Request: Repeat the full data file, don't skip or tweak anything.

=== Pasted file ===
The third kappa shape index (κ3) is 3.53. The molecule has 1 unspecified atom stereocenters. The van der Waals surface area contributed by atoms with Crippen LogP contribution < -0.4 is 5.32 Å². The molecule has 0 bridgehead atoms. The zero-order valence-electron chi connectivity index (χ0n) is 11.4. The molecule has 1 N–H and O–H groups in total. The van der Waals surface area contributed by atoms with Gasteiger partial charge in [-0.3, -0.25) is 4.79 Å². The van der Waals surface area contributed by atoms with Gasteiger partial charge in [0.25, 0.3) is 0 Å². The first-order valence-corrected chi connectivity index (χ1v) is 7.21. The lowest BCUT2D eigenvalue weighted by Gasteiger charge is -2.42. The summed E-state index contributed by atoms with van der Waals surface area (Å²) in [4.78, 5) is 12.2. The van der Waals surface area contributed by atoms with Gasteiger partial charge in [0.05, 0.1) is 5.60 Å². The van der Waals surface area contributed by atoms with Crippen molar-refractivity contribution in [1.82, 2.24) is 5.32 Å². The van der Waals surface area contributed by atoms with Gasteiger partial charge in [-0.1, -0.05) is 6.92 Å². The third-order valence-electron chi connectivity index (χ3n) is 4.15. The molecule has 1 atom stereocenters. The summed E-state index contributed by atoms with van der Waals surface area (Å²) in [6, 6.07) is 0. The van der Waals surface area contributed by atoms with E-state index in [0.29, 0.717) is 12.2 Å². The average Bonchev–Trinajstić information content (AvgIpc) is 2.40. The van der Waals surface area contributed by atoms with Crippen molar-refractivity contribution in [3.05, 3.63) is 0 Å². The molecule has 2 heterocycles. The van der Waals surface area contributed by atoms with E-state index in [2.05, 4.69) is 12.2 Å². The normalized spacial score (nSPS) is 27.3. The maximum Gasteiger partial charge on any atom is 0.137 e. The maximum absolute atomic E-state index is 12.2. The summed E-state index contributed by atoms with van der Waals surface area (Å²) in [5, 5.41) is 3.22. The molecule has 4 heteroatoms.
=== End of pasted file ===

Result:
The third kappa shape index (κ3) is 3.53. The molecule has 1 unspecified atom stereocenters. The van der Waals surface area contributed by atoms with Crippen LogP contribution < -0.4 is 5.32 Å². The molecule has 0 bridgehead atoms. The zero-order valence-electron chi connectivity index (χ0n) is 11.4. The molecule has 1 N–H and O–H groups in total. The van der Waals surface area contributed by atoms with Gasteiger partial charge in [-0.3, -0.25) is 4.79 Å². The van der Waals surface area contributed by atoms with Gasteiger partial charge in [0.25, 0.3) is 0 Å². The first-order valence-corrected chi connectivity index (χ1v) is 7.21. The lowest BCUT2D eigenvalue weighted by Gasteiger charge is -2.42. The summed E-state index contributed by atoms with van der Waals surface area (Å²) in [4.78, 5) is 12.2. The van der Waals surface area contributed by atoms with Gasteiger partial charge in [0.05, 0.1) is 5.60 Å². The van der Waals surface area contributed by atoms with Crippen molar-refractivity contribution in [1.82, 2.24) is 5.32 Å². The van der Waals surface area contributed by atoms with Gasteiger partial charge in [-0.1, -0.05) is 6.92 Å². The third-order valence-electron chi connectivity index (χ3n) is 4.15. The molecule has 1 atom stereocenters. The summed E-state index contributed by atoms with van der Waals surface area (Å²) in [6, 6.07) is 0. The van der Waals surface area contributed by atoms with E-state index in [0.29, 0.717) is 12.2 Å². The average Bonchev–Trinajstić information content (AvgIpc) is 2.40. The van der Waals surface area contributed by atoms with Crippen molar-refractivity contribution in [3.05, 3.63) is 0 Å². The molecule has 2 heterocycles. The van der Waals surface area contributed by atoms with E-state index in [2.05, 4.69) is 12.2 Å². The normalized spacial score (nSPS) is 27.3. The maximum Gasteiger partial charge on any atom is 0.137 e. The maximum absolute atomic E-state index is 12.2. The summed E-state index contributed by atoms with van der Waals surface area (Å²) in [5, 5.41) is 3.22. The molecule has 4 heteroatoms.